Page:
Such a long week. I don’t know where to start off.
New week, new class, but same students. The Education Board asked me to teach the newly structured conversation module to my old students. It was so exciting! The fact that I will be spending most of the time with those talented young people makes me even more eager to do it. All of them confirmed to continue studying at SOLS, which means they will still have about one more month before they completely leave this school.
This week’s unlocked achievement: trying phoutreey, a local fruit that kind of looks like tiny apples and has a very sour and, umm… interesting taste. The texture was quite solid and if you’re lucky, you’ll find a bunch of maggots squirming inside the fruit, probably wondering if you are stupid (and blind) enough not to notice them. All the Khmer teachers in part-time centre seemed to be enjoying dipping the fruits into salt and sugar. You might not like it but phoutreeys are pretty common in Cambodia, even I saw the dried ones sold at Pandamart.
November is supposed to be the month where all the guys show up clean-shaven and baby-faced on the 1st of November and look like Hollywood-film villains or grizzly bears by Thanksgiving. But not for Alele, one of the East Timorese exchange students. Inspired by Abdoulaye’s shiny smooth bald head, he decided to shave his head up. Weird.
Wednesday and Thursday– Busy, busy, and busy! Never been this busy before. Charlee (English, partner in crime) and I are working on the websites and everyone knows website is such a huge project. Here’s a picture of her grumbling and twisting her hair. She’s been working really hard.
In the evenings, my Cambodian friend invited me to have dinner at a minibar in Phsar Prekeng. He apparently noticed that most of us are getting tired of the school food. I went there together with Charlee, Alele and Abdoulaye. It ended with my wallet getting stolen. Stupid Deny!
Friday– Monthly meeting, which means all volunteers based in the provinces gather at SOLS Headquarter for a couple of days. It also means sharing a room with other volunteers because there aren’t enough rooms. I shared mine with Josh from England, who is based in Kampot and unsurprisingly, Abdoulaye. He needed to move out of his room because it would be where Flanna and Stacia bunk for the next 3 days. Glad to meet both of them again!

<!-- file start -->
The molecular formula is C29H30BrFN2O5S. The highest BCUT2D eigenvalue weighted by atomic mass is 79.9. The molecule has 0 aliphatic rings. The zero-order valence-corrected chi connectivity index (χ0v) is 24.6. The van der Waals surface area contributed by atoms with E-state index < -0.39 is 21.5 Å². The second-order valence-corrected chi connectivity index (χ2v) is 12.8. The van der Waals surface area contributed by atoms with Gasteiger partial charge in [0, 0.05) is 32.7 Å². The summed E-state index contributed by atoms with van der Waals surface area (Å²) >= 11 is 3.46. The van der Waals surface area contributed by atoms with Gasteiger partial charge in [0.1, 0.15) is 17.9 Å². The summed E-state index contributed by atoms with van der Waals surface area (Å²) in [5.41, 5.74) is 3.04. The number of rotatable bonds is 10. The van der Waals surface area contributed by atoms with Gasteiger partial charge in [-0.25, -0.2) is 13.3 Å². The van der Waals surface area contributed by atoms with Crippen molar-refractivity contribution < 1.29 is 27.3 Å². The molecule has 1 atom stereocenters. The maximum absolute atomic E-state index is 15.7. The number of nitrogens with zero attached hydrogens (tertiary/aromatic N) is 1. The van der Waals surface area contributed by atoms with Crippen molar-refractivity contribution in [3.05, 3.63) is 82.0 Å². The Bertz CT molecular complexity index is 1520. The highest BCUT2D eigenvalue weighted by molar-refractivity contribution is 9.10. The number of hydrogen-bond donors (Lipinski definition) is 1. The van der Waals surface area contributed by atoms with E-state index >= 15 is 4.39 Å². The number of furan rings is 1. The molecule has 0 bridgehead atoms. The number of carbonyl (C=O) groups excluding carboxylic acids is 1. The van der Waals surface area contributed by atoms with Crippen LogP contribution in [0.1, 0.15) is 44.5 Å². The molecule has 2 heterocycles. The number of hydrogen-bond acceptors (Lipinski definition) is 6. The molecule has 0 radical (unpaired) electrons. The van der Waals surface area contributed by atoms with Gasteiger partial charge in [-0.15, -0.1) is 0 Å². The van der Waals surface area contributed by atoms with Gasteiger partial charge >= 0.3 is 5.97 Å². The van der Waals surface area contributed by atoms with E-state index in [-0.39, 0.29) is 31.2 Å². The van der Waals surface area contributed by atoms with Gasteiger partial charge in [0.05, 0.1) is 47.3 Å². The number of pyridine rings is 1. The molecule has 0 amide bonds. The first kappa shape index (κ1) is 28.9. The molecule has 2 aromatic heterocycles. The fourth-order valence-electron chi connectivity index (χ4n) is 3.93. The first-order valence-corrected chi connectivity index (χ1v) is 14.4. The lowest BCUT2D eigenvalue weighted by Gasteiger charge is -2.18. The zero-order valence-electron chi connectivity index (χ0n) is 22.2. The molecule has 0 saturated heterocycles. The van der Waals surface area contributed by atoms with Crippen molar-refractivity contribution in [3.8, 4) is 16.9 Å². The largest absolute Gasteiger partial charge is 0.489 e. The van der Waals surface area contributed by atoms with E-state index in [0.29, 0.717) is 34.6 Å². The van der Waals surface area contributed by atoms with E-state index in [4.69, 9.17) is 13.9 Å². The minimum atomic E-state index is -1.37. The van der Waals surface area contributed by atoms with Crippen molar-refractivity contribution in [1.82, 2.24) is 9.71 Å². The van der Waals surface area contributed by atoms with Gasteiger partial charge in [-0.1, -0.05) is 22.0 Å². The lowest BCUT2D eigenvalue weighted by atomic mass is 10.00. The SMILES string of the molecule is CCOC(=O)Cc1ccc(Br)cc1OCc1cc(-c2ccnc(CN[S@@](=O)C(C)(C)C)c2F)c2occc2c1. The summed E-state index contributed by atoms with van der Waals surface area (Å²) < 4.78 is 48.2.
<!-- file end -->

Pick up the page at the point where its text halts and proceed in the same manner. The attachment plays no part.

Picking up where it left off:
Saturday– GLOBAL VILLAGE! All international volunteers had the chance to showcase the countries where they come from to the students so they could understand more about the different countries that were on display. Country represented: England, France, Spain, Senegal, Denmark, The Netherlands, Macau, China, Japan, Austria, USA, Canada, East Timor, South America and of course Indonesia!
I made several brochures showing Indonesian map, pics of Indonesian cities and where they are located, and more. In addition, I played all Wonderful Indonesia videos that I borrowed from the Ministry of Tourism of the Republic of Indonesia and it worked! So many people came and asked questions until I couldn’t help but to close the booth for awhile. CRAZY! Well, I really wanted to do Germany as well, but it wasn’t possible. Oh, I saw the Dutch giving away treats at their booth.
Sunday– We called it Exception Day. My amigo español, Dr Fernando invited me and Flanna to have brunch at a coffee shop next to Prekeng Pagoda. We had a really nice sandwich & baguettes and guess what… iced coffee! Due to my chronic GERD thing, my doctor told me to quit coffee and I completely stopped coffee for almost 4 months. The doctor who said that was Dr Fernando and I had 2 glasses of iced coffee in front of him. Well, it was exception day.
A little story about him. Three months ago he had a terrible motorbike accident when he was riding down the national road with another middle-aged volunteer from Italy. The guy died but he survived. Now he has a post-accident problem that requires him to have a major surgery. No hospitals in Cambodia can do the operation so next week he will be leaving for Indonesia and having the surgery in Bandung. Also, he isn’t allowed to smoke cigarettes but he smoked anyway and again, using exception day as an excuse. Then I met with the Mormon elders! Haha they were playing the piano at the church. They asked me to play but I wasn’t in shape. So many meetings that day, and too many things to be done. I’m so glad I went to see them because I could finally escape from SOLS super exhausting activities and get to talk with positive young people.
My work is extremely tiring but I’m so happy to do that. I feel exhausted sometimes but nothing is nobler, kinder, and more better than helping other people, who are less fortunate than us make their dreams come true. And most importantly, be grateful for everything you’ve been given. A grateful heart is a beginning of greatness. It is an expression of humility and a foundation for the development of such virtues as prayer, faith, courage, contentment, happiness, love, and well-being.
Millions of love.